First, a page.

Saturday morning came like just about any other day. We loaded our goods in the car, gave one last super-big hug to Suzy while she was still our baby and our only child, thanked John's mom again for being here, and headed through the Lancaster County hills to have this child. Morning was cool and not in anyways snowy, so the green fields and barren forests were covered with a light layer of frost. The sun shown upon this landscape, and it was a much calmer and more pleasant ride to the hospital than when my water broke in the middle of the night with Suzy.

We arrived at the hospital and were given our room in a delivery center that had literally only one other pregnant woman there. My room had a lot of great natural light, and it was big and simply decorated and furnished.

The midwife on duty was one I had before, and our communication styles didn't mesh well. She tried empathizing (in a whiny tone) instead of sympathizing (i.e. being comforting yet professional), and that lead me to feel compelled to reassure her and (constantly) readjust what I was saying. That said, initially anyway, our interaction was amicable, and I was able to relax and EAT (!!!!) due to my very inactive labor and likely course of action for induction.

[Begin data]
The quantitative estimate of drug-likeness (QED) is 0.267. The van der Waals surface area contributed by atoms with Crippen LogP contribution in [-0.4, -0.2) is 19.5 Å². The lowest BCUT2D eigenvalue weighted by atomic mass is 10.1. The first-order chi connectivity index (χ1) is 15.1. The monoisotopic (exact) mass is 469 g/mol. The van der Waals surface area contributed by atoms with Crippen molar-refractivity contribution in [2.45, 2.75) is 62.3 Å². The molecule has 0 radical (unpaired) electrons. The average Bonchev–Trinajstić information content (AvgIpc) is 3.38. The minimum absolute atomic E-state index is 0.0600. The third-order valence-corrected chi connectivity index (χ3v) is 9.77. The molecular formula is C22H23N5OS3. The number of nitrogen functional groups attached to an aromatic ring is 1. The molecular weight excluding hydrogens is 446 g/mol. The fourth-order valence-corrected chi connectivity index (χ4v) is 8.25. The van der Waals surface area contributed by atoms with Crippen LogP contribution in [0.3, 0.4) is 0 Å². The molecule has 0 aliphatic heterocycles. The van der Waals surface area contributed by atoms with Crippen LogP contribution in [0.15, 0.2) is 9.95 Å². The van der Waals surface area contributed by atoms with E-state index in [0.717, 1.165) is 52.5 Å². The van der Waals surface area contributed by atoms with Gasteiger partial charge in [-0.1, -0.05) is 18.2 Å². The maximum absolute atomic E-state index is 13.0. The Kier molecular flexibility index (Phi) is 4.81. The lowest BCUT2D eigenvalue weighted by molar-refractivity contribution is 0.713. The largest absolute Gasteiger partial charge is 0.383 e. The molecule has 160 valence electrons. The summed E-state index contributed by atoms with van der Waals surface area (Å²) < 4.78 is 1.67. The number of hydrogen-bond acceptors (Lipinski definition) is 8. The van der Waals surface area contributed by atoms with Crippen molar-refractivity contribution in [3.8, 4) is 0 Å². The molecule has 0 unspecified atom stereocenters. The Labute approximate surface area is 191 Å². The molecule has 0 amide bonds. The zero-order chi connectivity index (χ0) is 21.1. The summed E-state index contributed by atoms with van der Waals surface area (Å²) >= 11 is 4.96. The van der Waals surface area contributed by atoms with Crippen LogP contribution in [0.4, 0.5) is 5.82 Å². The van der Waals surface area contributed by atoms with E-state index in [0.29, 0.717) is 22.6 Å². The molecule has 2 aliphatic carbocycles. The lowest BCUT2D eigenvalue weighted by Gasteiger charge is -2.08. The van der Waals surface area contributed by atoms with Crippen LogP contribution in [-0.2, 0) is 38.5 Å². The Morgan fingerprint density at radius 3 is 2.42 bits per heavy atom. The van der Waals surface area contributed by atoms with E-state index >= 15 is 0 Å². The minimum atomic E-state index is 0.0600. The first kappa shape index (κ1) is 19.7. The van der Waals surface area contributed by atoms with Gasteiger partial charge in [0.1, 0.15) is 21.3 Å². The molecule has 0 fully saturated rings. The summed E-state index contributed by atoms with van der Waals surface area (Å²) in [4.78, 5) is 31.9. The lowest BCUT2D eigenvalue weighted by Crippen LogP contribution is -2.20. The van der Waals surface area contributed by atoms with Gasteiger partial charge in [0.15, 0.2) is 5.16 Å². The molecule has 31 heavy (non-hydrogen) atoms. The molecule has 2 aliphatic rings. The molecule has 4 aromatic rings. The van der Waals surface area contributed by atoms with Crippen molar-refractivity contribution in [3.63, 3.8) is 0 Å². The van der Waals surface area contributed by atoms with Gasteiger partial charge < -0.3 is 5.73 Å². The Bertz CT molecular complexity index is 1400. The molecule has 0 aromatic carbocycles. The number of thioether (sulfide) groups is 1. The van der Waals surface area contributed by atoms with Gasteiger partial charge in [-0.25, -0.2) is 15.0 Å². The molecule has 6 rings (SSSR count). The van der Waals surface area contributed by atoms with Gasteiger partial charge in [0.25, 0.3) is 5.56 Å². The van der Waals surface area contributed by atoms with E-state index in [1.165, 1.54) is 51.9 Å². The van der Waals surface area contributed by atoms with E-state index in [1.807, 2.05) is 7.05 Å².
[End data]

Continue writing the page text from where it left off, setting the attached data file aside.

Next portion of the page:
So my the midwife broke my water and I tried to walk around. Nothing was happening as far as I could tell, you know, aside from the general effects of one's water being broken. We did what we could to make things go naturally - walking, sitting on a ball, other stuff that the midwives and nurses knew to do (they had about every trick there). We had the option to wait around for a while, but with John's help, I came to the conclusion that I'd just go for the pitocin after lunch and wait it out. It took a whole 9 hours from pitocin to delivery last time, and I figured I might as well get this train rolling. Besides, it'd be great to have both kids on the 5th of the month, so we might as well move things along. 

And move along they did. Lunch was average...maybe below average for a hospital, but whatever - I was eating! This never happens in a regular place, as far as I knew. I finished up the food and the midwife and nurse came in to get the drugs in me. Amazingly, I was having contractions but I couldn't even feel them. That was enough for us to move forward with the IV drip and wait for the earth to start shaking within me.